Critics call him a liberal windmill-tilter in a conservative state, but the 38 bills he authored and co-authored that made it to the governor mean he's a progressive success.
After seemingly risking expulsion during the 2008 primaries, Dukes fought for every good cent that made it through the budget process.
After fighting for the state to take its crumbling infrastructure seriously, Watson made himself a Senate success with the slate of family issues bills he pushed through via bipartisan negotiations.
Rarely has any legislator so accurately reflected the political contradictions of his own district. His gun-love frustrates, but his bipartisan approach to electoral reform is peerless.
She won headlines by taking on the State Board of Education, but the sweeping health-care reforms in Senate Bill 7 she saved by folding it into her House Bill 1218 built up some serious political collateral.
The quiet visionary of the Travis County delegation turns radical and innovative concepts into solid policy but needs to move more prominently into the public eye.
Getting a new committee built around him proves he's a rising star; next session will determine how far he goes.
The sophomore lost bills in the session's grind, but when the Lege finally decides to deal with urban county affairs, her grasp of the issues will make her a leader.
– Richard Whittaker
Named freshman of the year by the Legislative Study Group, the Round Rock rep scored several local victories, obtaining more than $17 million in funding for higher education in her district and winning passage of a bill to let Taylor and Hutto draw on hotel occupancy taxes to pay for recreational upgrades.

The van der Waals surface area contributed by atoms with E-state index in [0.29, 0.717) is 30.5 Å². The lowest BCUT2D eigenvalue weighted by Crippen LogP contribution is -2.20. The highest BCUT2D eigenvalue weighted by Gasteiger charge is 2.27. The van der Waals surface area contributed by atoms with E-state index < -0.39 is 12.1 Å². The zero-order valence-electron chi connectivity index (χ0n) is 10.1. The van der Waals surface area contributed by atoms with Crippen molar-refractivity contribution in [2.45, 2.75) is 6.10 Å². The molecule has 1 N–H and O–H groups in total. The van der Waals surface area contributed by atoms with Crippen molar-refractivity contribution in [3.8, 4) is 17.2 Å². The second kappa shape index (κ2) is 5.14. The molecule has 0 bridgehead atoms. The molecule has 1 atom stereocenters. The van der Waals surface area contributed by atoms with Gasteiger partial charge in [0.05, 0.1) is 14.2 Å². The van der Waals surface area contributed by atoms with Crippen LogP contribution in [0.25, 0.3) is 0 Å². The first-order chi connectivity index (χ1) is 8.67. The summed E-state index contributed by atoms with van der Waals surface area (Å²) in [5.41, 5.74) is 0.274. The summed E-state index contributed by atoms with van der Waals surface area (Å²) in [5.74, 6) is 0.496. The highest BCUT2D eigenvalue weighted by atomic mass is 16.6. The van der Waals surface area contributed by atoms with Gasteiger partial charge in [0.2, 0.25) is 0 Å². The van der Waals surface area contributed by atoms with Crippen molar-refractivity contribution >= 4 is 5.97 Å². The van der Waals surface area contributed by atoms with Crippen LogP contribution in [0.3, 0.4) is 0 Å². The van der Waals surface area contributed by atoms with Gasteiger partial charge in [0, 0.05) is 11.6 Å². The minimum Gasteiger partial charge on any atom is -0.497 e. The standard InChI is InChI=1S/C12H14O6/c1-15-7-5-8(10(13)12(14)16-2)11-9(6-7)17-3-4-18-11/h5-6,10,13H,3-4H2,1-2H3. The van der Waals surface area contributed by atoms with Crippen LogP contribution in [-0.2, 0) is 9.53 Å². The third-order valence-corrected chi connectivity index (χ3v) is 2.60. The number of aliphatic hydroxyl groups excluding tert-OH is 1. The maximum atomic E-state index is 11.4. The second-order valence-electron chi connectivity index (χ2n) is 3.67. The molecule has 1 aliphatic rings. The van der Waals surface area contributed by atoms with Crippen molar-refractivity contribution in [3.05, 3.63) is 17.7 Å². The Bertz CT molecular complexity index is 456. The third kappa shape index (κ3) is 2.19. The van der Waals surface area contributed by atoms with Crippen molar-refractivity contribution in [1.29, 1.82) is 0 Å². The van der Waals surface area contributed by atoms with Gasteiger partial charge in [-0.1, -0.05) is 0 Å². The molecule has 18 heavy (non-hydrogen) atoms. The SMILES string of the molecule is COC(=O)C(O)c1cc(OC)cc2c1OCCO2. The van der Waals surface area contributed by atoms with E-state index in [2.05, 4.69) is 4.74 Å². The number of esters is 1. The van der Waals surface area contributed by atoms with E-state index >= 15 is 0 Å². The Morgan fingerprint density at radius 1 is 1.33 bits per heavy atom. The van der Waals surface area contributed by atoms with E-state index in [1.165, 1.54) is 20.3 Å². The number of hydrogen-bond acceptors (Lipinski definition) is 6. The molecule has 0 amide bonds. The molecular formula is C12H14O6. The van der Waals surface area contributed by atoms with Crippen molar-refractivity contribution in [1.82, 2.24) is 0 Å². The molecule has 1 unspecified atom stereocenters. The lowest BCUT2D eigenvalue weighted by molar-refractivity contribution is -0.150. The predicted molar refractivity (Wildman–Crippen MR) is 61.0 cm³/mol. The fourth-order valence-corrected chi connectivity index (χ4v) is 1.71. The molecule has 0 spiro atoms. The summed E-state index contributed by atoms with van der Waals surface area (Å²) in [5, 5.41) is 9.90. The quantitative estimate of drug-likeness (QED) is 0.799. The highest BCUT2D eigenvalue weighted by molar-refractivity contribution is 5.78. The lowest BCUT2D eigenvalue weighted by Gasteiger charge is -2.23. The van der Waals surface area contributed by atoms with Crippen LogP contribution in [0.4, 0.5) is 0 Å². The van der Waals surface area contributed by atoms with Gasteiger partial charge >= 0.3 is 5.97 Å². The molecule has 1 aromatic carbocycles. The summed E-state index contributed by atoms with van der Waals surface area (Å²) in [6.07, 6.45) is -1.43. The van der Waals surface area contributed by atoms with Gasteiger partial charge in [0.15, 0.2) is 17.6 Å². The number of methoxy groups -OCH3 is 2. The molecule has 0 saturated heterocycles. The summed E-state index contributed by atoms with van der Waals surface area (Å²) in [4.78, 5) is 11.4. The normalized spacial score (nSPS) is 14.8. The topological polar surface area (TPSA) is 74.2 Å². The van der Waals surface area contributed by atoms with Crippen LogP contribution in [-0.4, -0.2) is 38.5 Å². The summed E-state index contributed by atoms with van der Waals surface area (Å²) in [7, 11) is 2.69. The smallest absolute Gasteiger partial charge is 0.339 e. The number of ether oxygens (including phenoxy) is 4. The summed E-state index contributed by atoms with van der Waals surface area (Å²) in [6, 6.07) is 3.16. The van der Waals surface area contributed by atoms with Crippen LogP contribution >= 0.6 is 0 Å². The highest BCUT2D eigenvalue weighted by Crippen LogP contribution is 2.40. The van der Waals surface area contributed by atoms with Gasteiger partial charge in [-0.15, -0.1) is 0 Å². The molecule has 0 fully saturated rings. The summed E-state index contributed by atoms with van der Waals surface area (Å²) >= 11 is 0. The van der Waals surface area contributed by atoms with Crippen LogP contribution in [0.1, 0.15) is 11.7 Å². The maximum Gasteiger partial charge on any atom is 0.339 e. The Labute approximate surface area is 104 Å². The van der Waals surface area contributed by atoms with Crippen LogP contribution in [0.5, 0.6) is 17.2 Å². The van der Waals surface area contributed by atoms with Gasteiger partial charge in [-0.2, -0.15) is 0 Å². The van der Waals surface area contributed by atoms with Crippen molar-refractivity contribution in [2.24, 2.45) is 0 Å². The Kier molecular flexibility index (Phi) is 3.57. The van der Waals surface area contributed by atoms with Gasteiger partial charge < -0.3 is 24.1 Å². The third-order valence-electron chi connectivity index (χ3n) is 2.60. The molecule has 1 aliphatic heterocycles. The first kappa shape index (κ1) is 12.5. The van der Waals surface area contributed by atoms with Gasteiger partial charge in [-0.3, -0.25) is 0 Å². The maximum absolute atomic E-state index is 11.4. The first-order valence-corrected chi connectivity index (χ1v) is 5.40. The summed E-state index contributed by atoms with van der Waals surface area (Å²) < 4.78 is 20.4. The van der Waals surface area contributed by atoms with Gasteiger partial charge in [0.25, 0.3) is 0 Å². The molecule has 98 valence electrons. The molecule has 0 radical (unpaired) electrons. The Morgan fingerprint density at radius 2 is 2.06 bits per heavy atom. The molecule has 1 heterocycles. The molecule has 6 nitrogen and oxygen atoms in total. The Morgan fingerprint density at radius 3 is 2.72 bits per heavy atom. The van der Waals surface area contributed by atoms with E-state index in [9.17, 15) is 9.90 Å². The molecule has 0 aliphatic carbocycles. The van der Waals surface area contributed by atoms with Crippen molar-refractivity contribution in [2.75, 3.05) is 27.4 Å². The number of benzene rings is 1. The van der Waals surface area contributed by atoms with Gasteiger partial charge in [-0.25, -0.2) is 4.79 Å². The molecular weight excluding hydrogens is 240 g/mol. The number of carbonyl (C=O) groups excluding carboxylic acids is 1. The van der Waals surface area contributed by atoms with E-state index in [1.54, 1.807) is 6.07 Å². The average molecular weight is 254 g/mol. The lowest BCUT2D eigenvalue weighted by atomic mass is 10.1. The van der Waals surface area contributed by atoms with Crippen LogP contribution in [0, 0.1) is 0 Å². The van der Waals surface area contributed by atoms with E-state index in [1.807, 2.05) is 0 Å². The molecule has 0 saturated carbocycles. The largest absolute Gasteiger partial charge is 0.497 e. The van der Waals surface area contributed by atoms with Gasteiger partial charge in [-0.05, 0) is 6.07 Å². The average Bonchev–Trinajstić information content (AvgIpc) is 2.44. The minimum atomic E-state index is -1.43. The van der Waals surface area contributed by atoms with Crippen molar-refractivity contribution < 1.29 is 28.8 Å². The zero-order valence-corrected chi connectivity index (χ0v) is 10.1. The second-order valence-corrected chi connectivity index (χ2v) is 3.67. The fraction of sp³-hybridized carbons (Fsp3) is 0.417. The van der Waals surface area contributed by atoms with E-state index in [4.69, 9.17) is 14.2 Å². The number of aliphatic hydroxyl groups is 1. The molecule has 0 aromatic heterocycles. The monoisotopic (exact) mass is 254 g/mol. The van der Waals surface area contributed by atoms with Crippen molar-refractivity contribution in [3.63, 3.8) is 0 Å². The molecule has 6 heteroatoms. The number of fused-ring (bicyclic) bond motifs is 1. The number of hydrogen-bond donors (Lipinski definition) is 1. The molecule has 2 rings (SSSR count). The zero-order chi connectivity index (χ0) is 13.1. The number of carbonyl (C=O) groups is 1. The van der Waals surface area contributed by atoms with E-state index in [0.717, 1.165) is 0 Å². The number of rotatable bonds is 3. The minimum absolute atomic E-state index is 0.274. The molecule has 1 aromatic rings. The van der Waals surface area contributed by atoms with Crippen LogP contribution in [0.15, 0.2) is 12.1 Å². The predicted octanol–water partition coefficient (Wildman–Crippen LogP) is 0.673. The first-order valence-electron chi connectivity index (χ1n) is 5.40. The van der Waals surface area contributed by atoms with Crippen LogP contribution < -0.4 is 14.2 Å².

Big wins included securing more oversight of the troubled state schools and directing $1 million to fund research at Texas State University. But on matters of concern to his aquifer-dependent Hays County constituents – local control and groundwater management – Rose struck out.
Gattis failed to land a leadership committee role – surprising considering his rising-star status in the 2007 session. His active promotion of the defeated voter ID bill was also viewed as political pandering.
The senior senator and budget leader lost political ground on key votes this session and, for whatever reason, waged a mighty defense of creationist State Board of Education member Don McLeroy, who was ultimately bounced from the chair's seat.
– Amy Smith
The surprise new class president, Straus still needs to work out where the line between hands-off
administration and AWOL leadership lies.
The odd Tweet about his latest jog and behind-the-scenes threats about vetoes showed that even basic leadership skills evade him.
It may have been his hand on the gavel, but he left too much of the Senate's leadership to cantankerous Senate Finance Chair Steve Ogden.
– Richard Whittaker
Copyright © 2021 Austin Chronicle Corporation. All rights reserved.